Adolf IV in a sarcophagus: an ideal portrait painted about 1450, originally the lower part of a double portrait in the Maria-Magdalenen-Kloster, Kiel. Source: Wikipedia

Hamburg

In the beginning of the 19th century, the Franciskan monastery in Hamburg was torn down. Recent archaeological excavations have provided new insigt into its early history.

The Franciskan cloister in Hamburg was demolished in 1806-07 and nobody really knows what it looked like. However, recent archaeological excavations have resulted in remarkable findings. As the history behind the cloister is rather fascinating, the archaeologist are exited.

The Early History

In 1231 Count Adolph IV of Schauenburg and Holstein won a decisive victory over a Danish army headed by the King, Valdemar Sejr. The story behind the battle was the kidnapping by German Count Heinrich von Schwerin of the king and his eldest son in 1223. In a Danish chronicle the incident was described as follows:

“1223. Together with his eldest son, King Valdemar was treacherously kidnapped while they were lying in their beds by count Heinrich at the island of Lyø of the 6th of May. They were taken to the castle of Schwerin. There they had to stay the next three years, while the Danes ransomed them for 60.000 mark Lübish. But the horses, clothes and other things, which were captured by the Saxons that year was worth the double. Notice reader, that the Germans never or very seldom have won and triumphed without deceit and treason, as it is in their nature, which is apparent from the kidnapping of the two kings and from many other incidents.” (Rydårbogen).

The kidnapping was considered shameless as the count was the vassal of the king and had taken part in both the hunt and the following party. Apparently, the plan was to deliver the two kings into the hands of the holy Roman Emperor. Unfortunately the Pope intervened and threatened with a ban if the king was not returned unharmed. At first, the Emperor entered the negotiations with glee, trying to get the Danish King to become his vassal. The Danish negotiators declined and the emperor held back. Nevertheless,  a faction of the Albingian counts from Pomerania, Mecklenburg and Holstein continued to pursue a heavy ransom. In all, it took until Christmas 1225 to negotiate a release of the king and his oldest son.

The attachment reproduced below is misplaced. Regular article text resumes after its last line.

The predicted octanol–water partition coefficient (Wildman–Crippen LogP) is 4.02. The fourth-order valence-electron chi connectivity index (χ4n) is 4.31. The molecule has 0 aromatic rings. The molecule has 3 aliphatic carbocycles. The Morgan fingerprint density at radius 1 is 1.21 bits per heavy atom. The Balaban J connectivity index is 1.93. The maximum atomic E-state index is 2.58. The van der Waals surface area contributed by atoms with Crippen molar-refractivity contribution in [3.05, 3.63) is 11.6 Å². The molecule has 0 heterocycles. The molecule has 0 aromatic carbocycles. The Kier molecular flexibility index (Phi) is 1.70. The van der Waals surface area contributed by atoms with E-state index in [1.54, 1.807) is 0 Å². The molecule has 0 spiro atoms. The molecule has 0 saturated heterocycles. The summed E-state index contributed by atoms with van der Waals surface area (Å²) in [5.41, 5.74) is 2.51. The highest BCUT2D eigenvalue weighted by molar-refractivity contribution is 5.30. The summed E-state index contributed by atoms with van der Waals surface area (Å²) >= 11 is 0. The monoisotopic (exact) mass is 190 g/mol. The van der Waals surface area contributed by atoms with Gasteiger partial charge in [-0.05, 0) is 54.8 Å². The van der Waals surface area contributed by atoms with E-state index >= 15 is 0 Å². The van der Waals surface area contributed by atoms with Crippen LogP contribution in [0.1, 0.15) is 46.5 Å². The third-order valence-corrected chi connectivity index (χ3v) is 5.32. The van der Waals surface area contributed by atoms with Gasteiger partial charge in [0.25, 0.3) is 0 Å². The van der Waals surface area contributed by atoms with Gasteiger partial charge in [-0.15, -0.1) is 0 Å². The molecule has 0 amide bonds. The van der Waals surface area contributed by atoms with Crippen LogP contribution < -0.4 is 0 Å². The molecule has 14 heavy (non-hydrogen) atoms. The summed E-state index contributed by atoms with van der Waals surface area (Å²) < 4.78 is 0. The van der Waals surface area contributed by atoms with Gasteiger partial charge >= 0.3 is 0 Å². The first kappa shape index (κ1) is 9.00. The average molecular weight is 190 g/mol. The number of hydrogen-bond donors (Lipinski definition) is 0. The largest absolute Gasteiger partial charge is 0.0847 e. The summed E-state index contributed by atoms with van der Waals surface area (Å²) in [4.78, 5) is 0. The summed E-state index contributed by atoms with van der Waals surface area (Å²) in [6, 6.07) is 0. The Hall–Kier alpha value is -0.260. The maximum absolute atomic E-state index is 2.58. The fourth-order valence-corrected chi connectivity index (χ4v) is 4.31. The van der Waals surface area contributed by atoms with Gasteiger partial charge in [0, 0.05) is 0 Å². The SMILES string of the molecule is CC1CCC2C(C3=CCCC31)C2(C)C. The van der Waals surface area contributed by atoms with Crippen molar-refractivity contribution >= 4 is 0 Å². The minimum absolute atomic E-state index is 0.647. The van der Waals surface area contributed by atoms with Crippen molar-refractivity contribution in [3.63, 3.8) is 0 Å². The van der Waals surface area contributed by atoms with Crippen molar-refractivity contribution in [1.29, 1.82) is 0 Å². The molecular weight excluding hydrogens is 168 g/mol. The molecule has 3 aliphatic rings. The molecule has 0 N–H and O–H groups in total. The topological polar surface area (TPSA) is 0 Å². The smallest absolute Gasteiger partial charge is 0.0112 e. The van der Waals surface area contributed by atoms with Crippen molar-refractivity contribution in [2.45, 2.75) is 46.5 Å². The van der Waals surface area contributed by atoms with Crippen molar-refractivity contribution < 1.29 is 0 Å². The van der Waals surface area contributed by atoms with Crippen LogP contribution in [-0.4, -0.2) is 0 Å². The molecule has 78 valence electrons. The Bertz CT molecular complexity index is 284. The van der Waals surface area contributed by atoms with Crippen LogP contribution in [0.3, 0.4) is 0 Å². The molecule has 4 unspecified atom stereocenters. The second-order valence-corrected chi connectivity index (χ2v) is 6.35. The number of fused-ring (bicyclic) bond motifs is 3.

The ransom was extremely heavy. All in all it consisted of 45.000 mark plus the jewels of the queen Berengaria plus equipment of dresses and horses for a 100 knights. Added to this was the loss of the overlordship of all the land between the rivers Eider and Elbe (The Duchy of Schleswig-Holstein) plus the former Slavic provinces captured in the endless wars along the Baltic and Northern German seashore. Also, the two younger sons of the king – Eric and Abel – were sent as hostages to secure the agreement.

Nevertheless, on his return, the Danish king mustered an army in order to pursue the aggressors and regain the lost. July 1227 the two armies met at Bornhöved in Holstein where the army of the king was routed. Although he lost an eye, the king barely escaped.

One of the counts, which took part in the politics and the battle of Bornhöved was Adolph IV, the count of Schauenburg. According to the legend he prayed to God and promised to found a cloister if the Germans won the battle. Miraculously the weather shifted, the Danes lost and the Franciscans got their new Maria Magdalena cloister in Hamburg. In 1239 the count himself withdrew to live there according to the Franciscan rule and in 1244 he was ordained as priest in Rome. At this point, the Count had appointed his son-in-law, Abel, as protector of Holstein as well as his children. Abel was the brother of the next king of Denmark, Eric Ploughpenny.

The last years of Count Adolp were spent in another Franciscan cloister in the city of Kiel, another of his foundations.

The new archaeological findings consist of foundation stones of the church as well as graves.

FEATURED PHOTO:

Adolf IV in a sarcophagus: an ideal portrait painted about 1450, originally the lower part of a double portrait in the Maria-Magdalenen-Kloster, Hamburg. At 2.77 metres long, the figure is greater than life-size. Source: Wikipedia

SOURCES:

Klosterreste unter Handelskammer entdeckt
In: Süddeutsche Zeitung 27.02.2012